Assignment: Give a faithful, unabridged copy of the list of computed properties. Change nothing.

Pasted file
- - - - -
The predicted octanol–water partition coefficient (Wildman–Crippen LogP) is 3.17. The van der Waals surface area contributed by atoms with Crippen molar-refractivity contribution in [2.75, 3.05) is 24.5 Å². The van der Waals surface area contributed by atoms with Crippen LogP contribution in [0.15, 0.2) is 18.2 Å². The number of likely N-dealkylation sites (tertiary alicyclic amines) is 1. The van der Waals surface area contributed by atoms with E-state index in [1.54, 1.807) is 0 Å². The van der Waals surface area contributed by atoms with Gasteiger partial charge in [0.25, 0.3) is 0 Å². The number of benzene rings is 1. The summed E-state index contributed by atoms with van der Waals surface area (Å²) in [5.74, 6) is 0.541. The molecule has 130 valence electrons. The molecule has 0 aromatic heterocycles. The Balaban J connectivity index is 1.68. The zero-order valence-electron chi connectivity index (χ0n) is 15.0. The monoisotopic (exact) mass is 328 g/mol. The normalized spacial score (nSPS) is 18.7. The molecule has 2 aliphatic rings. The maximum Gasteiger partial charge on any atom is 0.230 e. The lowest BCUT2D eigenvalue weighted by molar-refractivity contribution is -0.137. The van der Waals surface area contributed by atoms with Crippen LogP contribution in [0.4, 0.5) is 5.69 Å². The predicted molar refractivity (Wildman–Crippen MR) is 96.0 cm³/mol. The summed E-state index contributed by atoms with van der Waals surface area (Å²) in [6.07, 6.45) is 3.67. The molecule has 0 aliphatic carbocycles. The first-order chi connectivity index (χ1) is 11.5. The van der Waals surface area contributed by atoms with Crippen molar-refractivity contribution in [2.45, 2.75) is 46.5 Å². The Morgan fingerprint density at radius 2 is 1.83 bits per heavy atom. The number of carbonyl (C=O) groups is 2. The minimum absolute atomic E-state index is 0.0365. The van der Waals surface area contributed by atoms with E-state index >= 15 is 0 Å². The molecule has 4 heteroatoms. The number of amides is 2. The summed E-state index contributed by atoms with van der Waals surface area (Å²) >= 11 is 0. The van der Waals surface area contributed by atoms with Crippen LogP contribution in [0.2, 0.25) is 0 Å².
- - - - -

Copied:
The predicted octanol–water partition coefficient (Wildman–Crippen LogP) is 3.17. The van der Waals surface area contributed by atoms with Crippen molar-refractivity contribution in [2.75, 3.05) is 24.5 Å². The van der Waals surface area contributed by atoms with Crippen LogP contribution in [0.15, 0.2) is 18.2 Å². The number of likely N-dealkylation sites (tertiary alicyclic amines) is 1. The van der Waals surface area contributed by atoms with E-state index in [1.54, 1.807) is 0 Å². The van der Waals surface area contributed by atoms with Gasteiger partial charge in [0.25, 0.3) is 0 Å². The number of benzene rings is 1. The summed E-state index contributed by atoms with van der Waals surface area (Å²) in [5.74, 6) is 0.541. The molecule has 130 valence electrons. The molecule has 0 aromatic heterocycles. The Balaban J connectivity index is 1.68. The zero-order valence-electron chi connectivity index (χ0n) is 15.0. The monoisotopic (exact) mass is 328 g/mol. The normalized spacial score (nSPS) is 18.7. The molecule has 2 aliphatic rings. The maximum Gasteiger partial charge on any atom is 0.230 e. The lowest BCUT2D eigenvalue weighted by molar-refractivity contribution is -0.137. The van der Waals surface area contributed by atoms with Crippen LogP contribution in [0.4, 0.5) is 5.69 Å². The predicted molar refractivity (Wildman–Crippen MR) is 96.0 cm³/mol. The summed E-state index contributed by atoms with van der Waals surface area (Å²) in [6.07, 6.45) is 3.67. The molecule has 0 aliphatic carbocycles. The first-order chi connectivity index (χ1) is 11.5. The van der Waals surface area contributed by atoms with Crippen molar-refractivity contribution in [2.45, 2.75) is 46.5 Å². The Morgan fingerprint density at radius 2 is 1.83 bits per heavy atom. The number of carbonyl (C=O) groups is 2. The minimum absolute atomic E-state index is 0.0365. The van der Waals surface area contributed by atoms with E-state index >= 15 is 0 Å². The molecule has 4 heteroatoms. The number of amides is 2. The summed E-state index contributed by atoms with van der Waals surface area (Å²) >= 11 is 0. The van der Waals surface area contributed by atoms with Crippen LogP contribution in [0.2, 0.25) is 0 Å².